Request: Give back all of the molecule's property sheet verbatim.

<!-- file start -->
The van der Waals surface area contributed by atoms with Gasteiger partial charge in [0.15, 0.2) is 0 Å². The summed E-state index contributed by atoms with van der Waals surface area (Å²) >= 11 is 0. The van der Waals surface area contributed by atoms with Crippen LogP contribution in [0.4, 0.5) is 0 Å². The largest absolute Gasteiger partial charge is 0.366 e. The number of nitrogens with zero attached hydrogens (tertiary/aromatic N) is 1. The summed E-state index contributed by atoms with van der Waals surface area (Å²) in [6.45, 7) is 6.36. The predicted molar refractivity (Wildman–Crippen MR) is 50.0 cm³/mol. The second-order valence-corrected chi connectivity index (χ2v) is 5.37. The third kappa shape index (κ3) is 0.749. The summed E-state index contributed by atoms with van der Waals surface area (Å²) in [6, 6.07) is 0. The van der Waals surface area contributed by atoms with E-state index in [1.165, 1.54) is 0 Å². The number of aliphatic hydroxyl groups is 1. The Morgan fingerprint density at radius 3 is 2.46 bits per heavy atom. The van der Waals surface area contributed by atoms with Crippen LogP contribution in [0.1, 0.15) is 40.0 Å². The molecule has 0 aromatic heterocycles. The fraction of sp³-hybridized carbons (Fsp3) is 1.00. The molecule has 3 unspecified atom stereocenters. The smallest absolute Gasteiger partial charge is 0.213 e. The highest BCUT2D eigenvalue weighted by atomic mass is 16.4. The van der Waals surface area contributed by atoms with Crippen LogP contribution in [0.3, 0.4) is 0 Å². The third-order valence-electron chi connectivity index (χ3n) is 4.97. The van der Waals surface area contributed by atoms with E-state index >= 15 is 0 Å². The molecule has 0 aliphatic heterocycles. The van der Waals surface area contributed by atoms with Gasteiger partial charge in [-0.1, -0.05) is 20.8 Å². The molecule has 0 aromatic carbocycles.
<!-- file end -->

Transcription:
The van der Waals surface area contributed by atoms with Gasteiger partial charge in [0.15, 0.2) is 0 Å². The summed E-state index contributed by atoms with van der Waals surface area (Å²) >= 11 is 0. The van der Waals surface area contributed by atoms with Crippen LogP contribution in [0.4, 0.5) is 0 Å². The largest absolute Gasteiger partial charge is 0.366 e. The number of nitrogens with zero attached hydrogens (tertiary/aromatic N) is 1. The summed E-state index contributed by atoms with van der Waals surface area (Å²) in [6.45, 7) is 6.36. The predicted molar refractivity (Wildman–Crippen MR) is 50.0 cm³/mol. The second-order valence-corrected chi connectivity index (χ2v) is 5.37. The third kappa shape index (κ3) is 0.749. The summed E-state index contributed by atoms with van der Waals surface area (Å²) in [6, 6.07) is 0. The van der Waals surface area contributed by atoms with E-state index in [1.165, 1.54) is 0 Å². The number of aliphatic hydroxyl groups is 1. The Morgan fingerprint density at radius 3 is 2.46 bits per heavy atom. The van der Waals surface area contributed by atoms with Crippen LogP contribution in [0.1, 0.15) is 40.0 Å². The molecule has 0 aromatic heterocycles. The fraction of sp³-hybridized carbons (Fsp3) is 1.00. The molecule has 3 unspecified atom stereocenters. The smallest absolute Gasteiger partial charge is 0.213 e. The highest BCUT2D eigenvalue weighted by atomic mass is 16.4. The van der Waals surface area contributed by atoms with Crippen LogP contribution in [0.3, 0.4) is 0 Å². The third-order valence-electron chi connectivity index (χ3n) is 4.97. The van der Waals surface area contributed by atoms with E-state index >= 15 is 0 Å². The molecule has 0 aliphatic heterocycles. The van der Waals surface area contributed by atoms with Gasteiger partial charge in [-0.1, -0.05) is 20.8 Å². The molecule has 0 aromatic carbocycles.